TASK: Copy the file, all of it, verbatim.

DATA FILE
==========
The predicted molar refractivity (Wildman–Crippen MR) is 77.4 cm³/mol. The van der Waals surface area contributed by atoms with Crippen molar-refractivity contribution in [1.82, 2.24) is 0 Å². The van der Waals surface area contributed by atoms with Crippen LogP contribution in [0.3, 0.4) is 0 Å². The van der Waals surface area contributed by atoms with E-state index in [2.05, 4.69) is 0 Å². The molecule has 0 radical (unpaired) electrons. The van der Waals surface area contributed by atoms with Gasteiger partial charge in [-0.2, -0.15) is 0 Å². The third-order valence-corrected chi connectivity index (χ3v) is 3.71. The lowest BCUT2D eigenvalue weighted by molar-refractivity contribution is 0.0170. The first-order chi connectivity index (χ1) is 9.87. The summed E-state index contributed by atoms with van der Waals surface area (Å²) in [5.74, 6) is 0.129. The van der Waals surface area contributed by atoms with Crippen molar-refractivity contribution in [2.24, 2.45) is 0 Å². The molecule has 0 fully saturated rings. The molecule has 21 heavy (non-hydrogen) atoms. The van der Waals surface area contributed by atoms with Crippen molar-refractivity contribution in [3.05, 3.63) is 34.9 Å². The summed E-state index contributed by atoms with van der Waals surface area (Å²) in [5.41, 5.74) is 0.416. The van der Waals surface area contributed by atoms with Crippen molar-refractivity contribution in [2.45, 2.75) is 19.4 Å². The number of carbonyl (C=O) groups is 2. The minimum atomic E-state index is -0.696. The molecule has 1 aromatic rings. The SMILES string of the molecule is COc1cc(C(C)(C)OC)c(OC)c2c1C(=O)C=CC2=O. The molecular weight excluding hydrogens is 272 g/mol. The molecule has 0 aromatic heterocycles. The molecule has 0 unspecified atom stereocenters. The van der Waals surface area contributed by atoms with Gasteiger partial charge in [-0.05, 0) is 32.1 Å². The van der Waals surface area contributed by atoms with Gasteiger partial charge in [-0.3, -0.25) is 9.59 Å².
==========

The predicted molar refractivity (Wildman–Crippen MR) is 77.4 cm³/mol. The van der Waals surface area contributed by atoms with Crippen molar-refractivity contribution in [1.82, 2.24) is 0 Å². The van der Waals surface area contributed by atoms with Crippen LogP contribution in [0.3, 0.4) is 0 Å². The van der Waals surface area contributed by atoms with E-state index in [2.05, 4.69) is 0 Å². The molecule has 0 radical (unpaired) electrons. The van der Waals surface area contributed by atoms with Gasteiger partial charge in [-0.2, -0.15) is 0 Å². The third-order valence-corrected chi connectivity index (χ3v) is 3.71. The lowest BCUT2D eigenvalue weighted by molar-refractivity contribution is 0.0170. The first-order chi connectivity index (χ1) is 9.87. The summed E-state index contributed by atoms with van der Waals surface area (Å²) in [5.74, 6) is 0.129. The van der Waals surface area contributed by atoms with Crippen molar-refractivity contribution in [2.24, 2.45) is 0 Å². The molecule has 0 fully saturated rings. The molecule has 21 heavy (non-hydrogen) atoms. The van der Waals surface area contributed by atoms with Crippen molar-refractivity contribution in [3.05, 3.63) is 34.9 Å². The summed E-state index contributed by atoms with van der Waals surface area (Å²) in [5.41, 5.74) is 0.416. The van der Waals surface area contributed by atoms with Crippen molar-refractivity contribution in [2.45, 2.75) is 19.4 Å². The number of carbonyl (C=O) groups is 2. The minimum atomic E-state index is -0.696. The molecule has 1 aromatic rings. The SMILES string of the molecule is COc1cc(C(C)(C)OC)c(OC)c2c1C(=O)C=CC2=O. The molecular weight excluding hydrogens is 272 g/mol. The molecule has 0 aromatic heterocycles. The molecule has 0 unspecified atom stereocenters. The van der Waals surface area contributed by atoms with Gasteiger partial charge in [-0.05, 0) is 32.1 Å². The van der Waals surface area contributed by atoms with Gasteiger partial charge in [-0.3, -0.25) is 9.59 Å².